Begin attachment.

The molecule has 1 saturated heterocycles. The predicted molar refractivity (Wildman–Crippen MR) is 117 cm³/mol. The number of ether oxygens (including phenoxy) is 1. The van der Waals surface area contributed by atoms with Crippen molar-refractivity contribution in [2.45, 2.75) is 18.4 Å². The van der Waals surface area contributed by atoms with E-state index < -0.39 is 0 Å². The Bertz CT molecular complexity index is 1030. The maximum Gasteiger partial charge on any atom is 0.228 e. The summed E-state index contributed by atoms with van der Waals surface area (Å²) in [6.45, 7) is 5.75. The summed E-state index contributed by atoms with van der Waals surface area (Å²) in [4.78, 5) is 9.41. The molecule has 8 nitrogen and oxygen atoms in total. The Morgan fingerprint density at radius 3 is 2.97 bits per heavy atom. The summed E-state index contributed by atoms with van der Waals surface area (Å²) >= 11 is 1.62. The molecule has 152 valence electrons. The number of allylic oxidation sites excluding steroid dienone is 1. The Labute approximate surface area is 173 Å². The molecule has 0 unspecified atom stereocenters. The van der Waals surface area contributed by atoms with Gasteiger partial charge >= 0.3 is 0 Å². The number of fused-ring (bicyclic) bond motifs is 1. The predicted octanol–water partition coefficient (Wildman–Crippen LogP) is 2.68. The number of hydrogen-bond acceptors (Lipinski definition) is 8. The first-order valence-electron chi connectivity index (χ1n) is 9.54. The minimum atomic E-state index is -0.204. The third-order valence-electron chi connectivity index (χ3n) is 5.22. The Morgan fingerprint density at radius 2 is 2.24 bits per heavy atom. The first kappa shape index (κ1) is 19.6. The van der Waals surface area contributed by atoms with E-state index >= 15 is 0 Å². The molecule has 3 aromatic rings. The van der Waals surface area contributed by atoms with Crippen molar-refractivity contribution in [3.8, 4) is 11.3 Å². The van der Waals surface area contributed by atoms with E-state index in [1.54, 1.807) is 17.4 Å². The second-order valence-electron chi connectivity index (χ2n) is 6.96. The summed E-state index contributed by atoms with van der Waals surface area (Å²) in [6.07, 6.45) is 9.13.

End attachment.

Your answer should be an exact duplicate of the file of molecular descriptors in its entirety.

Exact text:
The molecule has 1 saturated heterocycles. The predicted molar refractivity (Wildman–Crippen MR) is 117 cm³/mol. The number of ether oxygens (including phenoxy) is 1. The van der Waals surface area contributed by atoms with Crippen molar-refractivity contribution in [2.45, 2.75) is 18.4 Å². The van der Waals surface area contributed by atoms with E-state index < -0.39 is 0 Å². The Bertz CT molecular complexity index is 1030. The maximum Gasteiger partial charge on any atom is 0.228 e. The summed E-state index contributed by atoms with van der Waals surface area (Å²) in [6.45, 7) is 5.75. The summed E-state index contributed by atoms with van der Waals surface area (Å²) in [4.78, 5) is 9.41. The molecule has 8 nitrogen and oxygen atoms in total. The Morgan fingerprint density at radius 3 is 2.97 bits per heavy atom. The summed E-state index contributed by atoms with van der Waals surface area (Å²) >= 11 is 1.62. The molecule has 152 valence electrons. The number of allylic oxidation sites excluding steroid dienone is 1. The Labute approximate surface area is 173 Å². The molecule has 0 unspecified atom stereocenters. The van der Waals surface area contributed by atoms with Gasteiger partial charge >= 0.3 is 0 Å². The number of fused-ring (bicyclic) bond motifs is 1. The predicted octanol–water partition coefficient (Wildman–Crippen LogP) is 2.68. The number of hydrogen-bond acceptors (Lipinski definition) is 8. The first-order valence-electron chi connectivity index (χ1n) is 9.54. The minimum atomic E-state index is -0.204. The third-order valence-electron chi connectivity index (χ3n) is 5.22. The Morgan fingerprint density at radius 2 is 2.24 bits per heavy atom. The first kappa shape index (κ1) is 19.6. The van der Waals surface area contributed by atoms with E-state index >= 15 is 0 Å². The molecule has 3 aromatic rings. The van der Waals surface area contributed by atoms with Crippen molar-refractivity contribution in [3.8, 4) is 11.3 Å². The van der Waals surface area contributed by atoms with E-state index in [1.54, 1.807) is 17.4 Å². The second-order valence-electron chi connectivity index (χ2n) is 6.96. The summed E-state index contributed by atoms with van der Waals surface area (Å²) in [6.07, 6.45) is 9.13.